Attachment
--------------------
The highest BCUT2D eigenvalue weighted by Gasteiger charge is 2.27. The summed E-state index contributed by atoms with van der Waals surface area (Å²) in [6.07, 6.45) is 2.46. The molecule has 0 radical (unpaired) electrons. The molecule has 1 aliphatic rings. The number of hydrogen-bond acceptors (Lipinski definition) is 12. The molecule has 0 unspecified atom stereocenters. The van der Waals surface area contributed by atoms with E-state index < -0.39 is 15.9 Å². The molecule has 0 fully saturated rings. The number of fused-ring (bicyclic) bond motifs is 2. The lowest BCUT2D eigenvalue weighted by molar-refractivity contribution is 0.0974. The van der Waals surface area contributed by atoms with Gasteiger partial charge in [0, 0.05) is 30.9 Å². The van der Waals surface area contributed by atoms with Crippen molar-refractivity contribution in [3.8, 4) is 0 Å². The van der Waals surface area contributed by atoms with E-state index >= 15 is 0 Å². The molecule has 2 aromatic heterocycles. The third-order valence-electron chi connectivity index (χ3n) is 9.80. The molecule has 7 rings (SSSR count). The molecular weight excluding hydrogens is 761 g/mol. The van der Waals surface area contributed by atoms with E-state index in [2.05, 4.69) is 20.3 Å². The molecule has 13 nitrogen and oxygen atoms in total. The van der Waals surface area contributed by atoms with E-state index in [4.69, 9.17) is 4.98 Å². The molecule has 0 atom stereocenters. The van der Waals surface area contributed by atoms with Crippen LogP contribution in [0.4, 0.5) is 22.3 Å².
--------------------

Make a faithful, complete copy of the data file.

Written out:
The highest BCUT2D eigenvalue weighted by Gasteiger charge is 2.27. The summed E-state index contributed by atoms with van der Waals surface area (Å²) in [6.07, 6.45) is 2.46. The molecule has 0 radical (unpaired) electrons. The molecule has 1 aliphatic rings. The number of hydrogen-bond acceptors (Lipinski definition) is 12. The molecule has 0 unspecified atom stereocenters. The van der Waals surface area contributed by atoms with E-state index < -0.39 is 15.9 Å². The molecule has 0 fully saturated rings. The number of fused-ring (bicyclic) bond motifs is 2. The lowest BCUT2D eigenvalue weighted by molar-refractivity contribution is 0.0974. The van der Waals surface area contributed by atoms with Gasteiger partial charge in [0, 0.05) is 30.9 Å². The van der Waals surface area contributed by atoms with Crippen molar-refractivity contribution in [3.8, 4) is 0 Å². The van der Waals surface area contributed by atoms with E-state index >= 15 is 0 Å². The molecule has 2 aromatic heterocycles. The third-order valence-electron chi connectivity index (χ3n) is 9.80. The molecule has 7 rings (SSSR count). The molecular weight excluding hydrogens is 761 g/mol. The van der Waals surface area contributed by atoms with E-state index in [2.05, 4.69) is 20.3 Å². The molecule has 13 nitrogen and oxygen atoms in total. The van der Waals surface area contributed by atoms with E-state index in [4.69, 9.17) is 4.98 Å². The molecule has 0 atom stereocenters. The van der Waals surface area contributed by atoms with Crippen LogP contribution in [0.4, 0.5) is 22.3 Å².